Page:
The earth is burning up. And we’ll have to burn fossil fuels for electricity for the foreseeable future. When we’re frugal with electricity at home, we reduce our share of fossil fuel consumption and save money at the same time. What’s not to like about that?
It helps to keep in mind two overlapping concepts.
Energy conservation involves finding technology to perform tasks with less electricity than older technology. In terms of saving electricity at home, it can mean replacing appliances, which is expensive in the short term but can save a lot in the long term.
Energy efficiency means changing lifestyle to use less electricity. The benefits are less obvious, because individual changes might seem too small to matter. But just think how much difference it makes for tens of millions of people to make the same small savings.
You care about the environment, so you have probably adopted lots of greener habits already. There’s always more to learn, though. How many of these do you do?
Table of Contents
Use the right lightbulbs—only when you need them
It seems every article about saving electricity at home starts with lightbulbs. Haven’t most people gotten the memo? In the US, anyway, the government mandated phasing out incandescent bulbs back in the George W. Bush administration. At the time, compact fluorescent bulbs (CFLs) were the only viable substitute. I found the suggestion to switch to CFL bulbs in a article dated 2023!
Nowadays, light emitting diodes (LEDs) are a much better choice.
- They last even longer than CFLs.
- They’re brighter than they used to be and come on immediately at full brightness.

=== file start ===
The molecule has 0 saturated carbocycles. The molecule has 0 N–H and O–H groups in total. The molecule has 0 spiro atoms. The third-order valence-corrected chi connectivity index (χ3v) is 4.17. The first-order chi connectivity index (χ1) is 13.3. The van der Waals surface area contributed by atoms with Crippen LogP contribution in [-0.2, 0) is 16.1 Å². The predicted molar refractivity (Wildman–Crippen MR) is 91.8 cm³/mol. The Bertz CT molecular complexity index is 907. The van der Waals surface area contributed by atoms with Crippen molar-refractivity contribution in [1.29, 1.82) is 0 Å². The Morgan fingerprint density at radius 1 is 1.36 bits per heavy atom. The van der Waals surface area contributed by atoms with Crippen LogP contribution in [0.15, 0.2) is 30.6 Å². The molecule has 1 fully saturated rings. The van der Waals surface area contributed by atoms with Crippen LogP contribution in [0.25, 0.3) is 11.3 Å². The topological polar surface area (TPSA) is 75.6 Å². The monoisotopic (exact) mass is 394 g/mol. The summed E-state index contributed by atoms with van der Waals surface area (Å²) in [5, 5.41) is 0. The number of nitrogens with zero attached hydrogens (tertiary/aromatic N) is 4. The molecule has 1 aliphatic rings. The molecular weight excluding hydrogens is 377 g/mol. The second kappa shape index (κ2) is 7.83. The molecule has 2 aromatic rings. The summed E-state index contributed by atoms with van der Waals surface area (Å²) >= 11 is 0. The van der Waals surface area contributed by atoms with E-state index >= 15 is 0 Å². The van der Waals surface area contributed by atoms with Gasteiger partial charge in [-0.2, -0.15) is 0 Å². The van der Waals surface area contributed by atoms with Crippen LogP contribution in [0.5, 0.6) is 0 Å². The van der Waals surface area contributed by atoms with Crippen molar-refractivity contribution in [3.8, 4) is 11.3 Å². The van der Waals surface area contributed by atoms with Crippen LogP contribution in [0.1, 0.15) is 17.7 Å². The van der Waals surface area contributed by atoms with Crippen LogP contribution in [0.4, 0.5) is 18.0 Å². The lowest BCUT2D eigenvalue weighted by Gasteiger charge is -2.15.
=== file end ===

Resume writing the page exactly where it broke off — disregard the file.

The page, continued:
- Unlike CFLs, they don’t contain mercury, so they’re not a hazardous waste if one burns out or breaks.
If you have a lot of CFLs, keep using them as long as they work adequately. You have to take them to a hazardous waste collection site when you replace them.
With incandescent bulbs, people could save a lot on their electric bill by going around and turning them off. Nowadays, the savings amount to much less, but having unneeded lights on still wastes money, electricity, and probably fossil fuels. Being frugal with electricity means turning off even LEDs when they’re not needed.
Put a stake in energy vampires
Some electrical gadgets, known as energy vampires, keep drawing electricity even after you turn them off. Any one of them doesn’t draw much power, but how many of them do you have running? It adds up. You can save electricity by paying attention.
If something uses a remote control, has an LED indicator light, or has one of those boxy black plugs, it’s an energy vampire. Some examples:
- Televisions, plus things like external DVD drives attached to them
- CD players, tape decks, phonographs, tuners, etc. and the amplifiers they’re connected to
- Computers and peripherals, including modems
- Many electronic games
- Chargers for cell phones, tablets, laptops, and other portable gadgets
- Wireless phones (besides cell phones)
- Microwave ovens (because of the LED clock)
Your TV uses electricity when it’s off so the remote will work. Unfortunately, it’s no longer possible to change channels or adjust the volume by walking across the room to the TV.
A wireless phone sits on its charger until you need it, but it won’t work at all if you unplug it.
Therefore, managing energy vampires isn’t as simple as just unplugging everything when you’re not using it. You can unplug some of them. Here are a couple of suggestions for others:
Don’t charge your phone, etc., overnight
It doesn’t take eight hours, or even six hours, to charge a phone. Tablets and laptops take longer than phones, but not that long. So charge them during the day, when you can keep an eye on them and unplug the chargers when they’re finished.
Take control when you leave town
If you’re going to be gone for a while, you won’t be using your entertainment system or desktop computer and peripherals at all. They should all be plugged into power strips. So turn the power strips off before you leave and turn them back on when you return.